Thursday, July 4, 2013

"Independence Day" - the second in my Grandpop series.



Howdy Folks,

This is the second in my Grandpop series - You can read the first - "Perhaps I've Just Lived Too Long (HERE) - Many Coffee Clutchers really enjoy visiting with Grandpop. I hope you will too.

"Independence Day"

The grandchildren sat transfixed by the old man. In a semi circle under the massive oak they watched and listened as his tired voice told grand stories of his youthful days, before he'd gone to the big war, when he was a cowboy on the vast ranges that still surround them here in the Texas panhandle. His three old mares had joined us too. They stood behind him almost asleep. I chuckled when I thought they'd heard all these stories before. So had I.
The Coffee Clutch family
It was pleasant under the big tree, even though the thermometer on the side of the weathered barn told me it was just under 100 when we'd strolled by it on the way to Grandpop's story tree.

Grandpop was deep into the story about the time he and his best friend, Tex, who didn't make it back from the war, were asked to escort a special lady from the train station to the ranch and got caught in a thunderstorm that had them holed up under the wagon for 2 hours. "Boy howdy," I heard him say, "She was sure enough as mad as a hornet. Why you'd have thought Tex and me had conjured up that big blow just to ruin her travelin' dress." He paused and looked around the circle of young faces. "I think it was the first time I ever heard a lady cuss." He chuckled. "And she was good at it too."

I looked back at the gathering of folks between the house and barn, too far to hear any of their voices. Smoke was drifting up from the campfires where steaks were grilling, and a few games of horseshoes were going on. Looked like guys against gals. I could see cousin Fred boring everybody he could lasso, bragging over his new Cadillac.

I remembered when I sat under the tree listening to Grandpop's stories. He never told any stories about his time in the war, at most he'd mention it took him away and he married Grandma the week he got home. He'd use that as a lead into how they set out together to build this little ranch, and raise a family here, 3 boys and 2 girls. "Why when we bought this little chunk of land there wasn't even a single building on it." I heard him say.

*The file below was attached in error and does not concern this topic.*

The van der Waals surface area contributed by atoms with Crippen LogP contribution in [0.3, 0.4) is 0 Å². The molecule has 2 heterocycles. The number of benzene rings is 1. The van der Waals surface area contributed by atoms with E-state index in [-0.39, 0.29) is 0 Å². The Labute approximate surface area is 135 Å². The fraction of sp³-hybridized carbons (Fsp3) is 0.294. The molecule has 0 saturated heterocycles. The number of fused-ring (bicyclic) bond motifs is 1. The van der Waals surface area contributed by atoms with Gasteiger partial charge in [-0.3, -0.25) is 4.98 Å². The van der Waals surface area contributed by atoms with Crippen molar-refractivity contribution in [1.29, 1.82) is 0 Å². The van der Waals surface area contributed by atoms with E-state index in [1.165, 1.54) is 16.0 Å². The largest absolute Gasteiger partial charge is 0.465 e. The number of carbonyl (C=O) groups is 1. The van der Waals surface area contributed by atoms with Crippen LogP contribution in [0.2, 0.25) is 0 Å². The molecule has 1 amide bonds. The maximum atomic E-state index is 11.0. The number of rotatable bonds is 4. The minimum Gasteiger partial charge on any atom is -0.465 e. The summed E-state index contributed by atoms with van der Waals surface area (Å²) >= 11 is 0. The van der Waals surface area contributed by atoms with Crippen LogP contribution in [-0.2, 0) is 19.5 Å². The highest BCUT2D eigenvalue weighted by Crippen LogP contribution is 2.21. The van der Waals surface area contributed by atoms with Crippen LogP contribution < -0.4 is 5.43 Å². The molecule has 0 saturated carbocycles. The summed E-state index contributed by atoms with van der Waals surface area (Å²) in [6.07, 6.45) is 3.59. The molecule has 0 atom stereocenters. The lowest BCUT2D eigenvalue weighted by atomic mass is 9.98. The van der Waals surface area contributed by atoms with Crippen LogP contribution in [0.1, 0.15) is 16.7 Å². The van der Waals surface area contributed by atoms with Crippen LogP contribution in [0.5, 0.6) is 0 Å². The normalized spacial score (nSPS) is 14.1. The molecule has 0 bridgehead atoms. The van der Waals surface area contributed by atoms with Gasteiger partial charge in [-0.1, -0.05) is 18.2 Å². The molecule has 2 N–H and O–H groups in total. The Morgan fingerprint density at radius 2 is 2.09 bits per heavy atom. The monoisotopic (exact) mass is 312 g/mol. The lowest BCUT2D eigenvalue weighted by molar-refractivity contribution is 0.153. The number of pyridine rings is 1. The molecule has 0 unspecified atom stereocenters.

I'd be turning 60 in a few months and I thought about how much this tiny ranch and that old man meant to me. His horses, his stories, his advice. I cupped my face so no one could see the tears swelling in my eyes. I thought about all the years I was too busy to come home for his big Independence Day shindigs. A pang in my gut told me I'd not get those visits back. Those were lost chances. My wet eyes surveyed the smiling faces watching him talk and an uneasy feeling swept over me as I wondered who would be the family's anchor when he was no more. We all came to him when we were troubled. And when we had the biggest news to share.

Independence Day wasn't the only big shindig here at Grandpop's ranch, but I always thought it was his favorite. At some point one of the children would always ask why he liked 4th of July so much. Of course as I grew older I sensed that he steered the conversation in that direction so he could tell them. "This is the only country in the entire history of the world to be founded on the principle that everyone is equal and that the independence of everybody was what matters the most so everyone can be whatever they want to be." It's that freedom that makes our country so wonderful he would explain. Of course some of the youngest wouldn't totally understand until they heard the stories a few times. It takes a while to understand what's truly important, I suppose.

I thought again of the years I'd missed Gandpop's shindigs. It does take a while to understand what's important, and I understand now sometimes we need to lose it a little before we truly understand.

Somebody at the barn jerked the rope on the dinner bell and yelled, "Come and get it!" Bouncing to their feet the children yelled in unison, "Come on Grandpop!" I took his hand, helped him to his feet, and for the first time ever I noticed how frail he'd become. How tired his eyes. A shiver ran through me. A small panic. Who will tell the stories under the big oak when he's gone? Will anyone remember?

Gitty Up ~ Dutch Henry

You can read the next (3rd) Grandpop story, "Grandpop's Horse" (HERE)

2 comments:

  1. wonderful story, thanks for sharing this one Dutch!

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    1. Thanks Jessica ... Feel free to share.

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